In seeking racial reconciliation, we begin to understand each other through dialogue and relationships. This blog is part of a series that explores the issues facing our world today.
Every year for the past four years, we at Willow Creek Community Church have packed Christmas gifts for people in prison, raising up tens of thousands of paper bags and praying for the people who will receive them.
We witness individual stories of transformation, but how deeply have we thought about structural and systemic inequities when it comes to who ends up in those prisons and jails? Why does the United States have 5 percent of the world’s population but nearly 22 percent of its prison population? Why do black men constitute 6 percent of the U.S. population but make up 37 percent of the prison population? Why are one in three black men sent to prison and one in six Latinos likely to be incarcerated when the rate for white men is one in 17?
In the past few weeks, you may have heard that President Barack Obama showed clemency to more than 1,300 people. Why? Racial justice advocates attribute his use of presidential power in part to chip away at a two-word phrase that has recently been thrust into the public consciousness: mass incarceration.
What is mass incarceration?
Mass incarceration is the concept of imprisoning large portions of the population. It has been seen as a tool of control and oppression. The practice is viewed as particularly unfair to blacks and Latinos, who often receive longer sentences for the same or similar crimes committed by whites. A report by the United States Sentencing Commission found black men in the federal prison system receive sentences that are 20 percent longer as compared with white men for similar crimes.
How does mass incarceration relate to history?
Mass incarceration is woven into structural oppression against racial minorities. In his book, “Just Mercy: A Story of Justice and Redemption,” lawyer and racial justice advocate Bryan Stevenson breaks our country’s systemic oppression of blacks into four eras: slavery, the enslavement of millions of people as sources of labor; convict leasing, which provided prisoners as free labor to private institutions; Jim Crow laws, which caused widespread segregation, separate and unequal facilities and the suppression of the right to vote throughout the American South; and mass incarceration, which, according to The Sentencing Project, has caused the prison and jail population in the U.S. to skyrocket by 500 percent in the last 40 years.
What caused mass incarceration?
Mass incarceration began in the early 1970s as the prison population began to swell. That coincided with politicians from both major parties who promised law and order, a war on drugs and getting tough on crime. In the documentary, “13th,” former Speaker of the House and Republican Newt Gingrich intimated the disparity in sentencing between crack cocaine and powder cocaine was racist. He later says, “If you’re white in America, you have no idea what it’s like to be back.” The same film also shows President Bill Clinton, a Democrat, acknowledging to the National Association for the Advancement of Colored People that his 1994 Crime Bill tore apart families, particularly African American families, and caused a spike in the mass incarceration of nonviolent drug offenders.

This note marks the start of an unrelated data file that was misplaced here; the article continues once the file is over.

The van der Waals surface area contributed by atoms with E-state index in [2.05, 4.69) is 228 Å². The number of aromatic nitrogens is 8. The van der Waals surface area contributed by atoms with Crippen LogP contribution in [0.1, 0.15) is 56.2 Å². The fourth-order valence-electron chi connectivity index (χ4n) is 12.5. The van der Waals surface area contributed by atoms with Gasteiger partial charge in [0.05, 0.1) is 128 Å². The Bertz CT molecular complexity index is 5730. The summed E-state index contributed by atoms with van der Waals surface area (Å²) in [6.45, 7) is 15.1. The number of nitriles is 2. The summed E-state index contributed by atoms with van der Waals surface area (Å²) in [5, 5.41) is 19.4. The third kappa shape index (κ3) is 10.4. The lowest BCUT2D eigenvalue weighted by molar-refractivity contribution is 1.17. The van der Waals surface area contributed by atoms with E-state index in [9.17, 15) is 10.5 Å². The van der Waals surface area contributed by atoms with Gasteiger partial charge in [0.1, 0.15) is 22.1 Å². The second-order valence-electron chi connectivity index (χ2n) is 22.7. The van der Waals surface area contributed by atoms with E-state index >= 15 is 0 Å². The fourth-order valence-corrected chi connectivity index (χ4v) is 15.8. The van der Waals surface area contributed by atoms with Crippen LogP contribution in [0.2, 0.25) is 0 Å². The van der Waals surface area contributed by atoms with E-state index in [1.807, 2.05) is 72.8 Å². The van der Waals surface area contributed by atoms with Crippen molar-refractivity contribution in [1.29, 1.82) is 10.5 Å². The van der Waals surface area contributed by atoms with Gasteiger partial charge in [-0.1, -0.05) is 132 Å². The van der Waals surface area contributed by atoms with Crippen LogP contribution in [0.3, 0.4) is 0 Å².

Policies in this era included mandatory minimum sentencing that did not allow judges take into account mitigating circumstances and three strikes laws that sent some drug offenders to prison for life terms. The rise of the “prison industrial complex,” the partnership between government and private companies in building and maintaining prisons and in such parole equipment as monitoring bracelets, has also created an economic incentive to increase the prison population.
What’s being done about mass incarceration?
Grassroots, nonprofit organizations have been fighting policies that have prompted mass incarceration. Families Against Mandatory Minimums has been working to reform mandatory minimum sentences at the state and federal levels; The Sentencing Project allows individuals to appeal to lawmakers for reform bills that would stem mass incarceration; Critical Resistance works to end the prison industrial complex; and The Samuel Dewitt Proctor Conference collaborates with thousands of churches to advocate against mass incarceration.
President Obama, who was the first sitting president to visit a federal prison, on December 19, 2016, granted clemency to 231 people, the most ever by a president on a single day. The majority of those granted clemency that day – 153 commutations and 78 pardons – were nonviolent drug offenders. To date, he has granted clemency to 1,324 people. In his commutation of 95 prisoners in 2015, The New York Times quoted Obama as saying it was “another step forward in upholding our ideals of justice and fairness.”
Racial Reconciliation Resources:
The groundbreaking book on mass incarceration was written by a lawyer, Michelle Alexander, and is called “The New Jim Crow: Mass Incarceration in the Era of Colorblindness.” Also not to be missed is Bryan Stevenson’s riveting “Just Mercy: A Story of Justice and Redemption.” In it, Stevenson, also a lawyer, gives an astounding account of the death penalty cases he appealed but also breaks down the role mass incarceration is playing in the context of our nation’s often-appalling history with race. On Netflix, find “13th,” a poignant, gripping documentary on mass incarceration and the prison industrial complex.
What kind of internal or subconscious biases have you had about people who are or were formerly incarcerated? How has learning about individual stories altered that perception? How has knowing more about the inequity of mass incarceration affected it?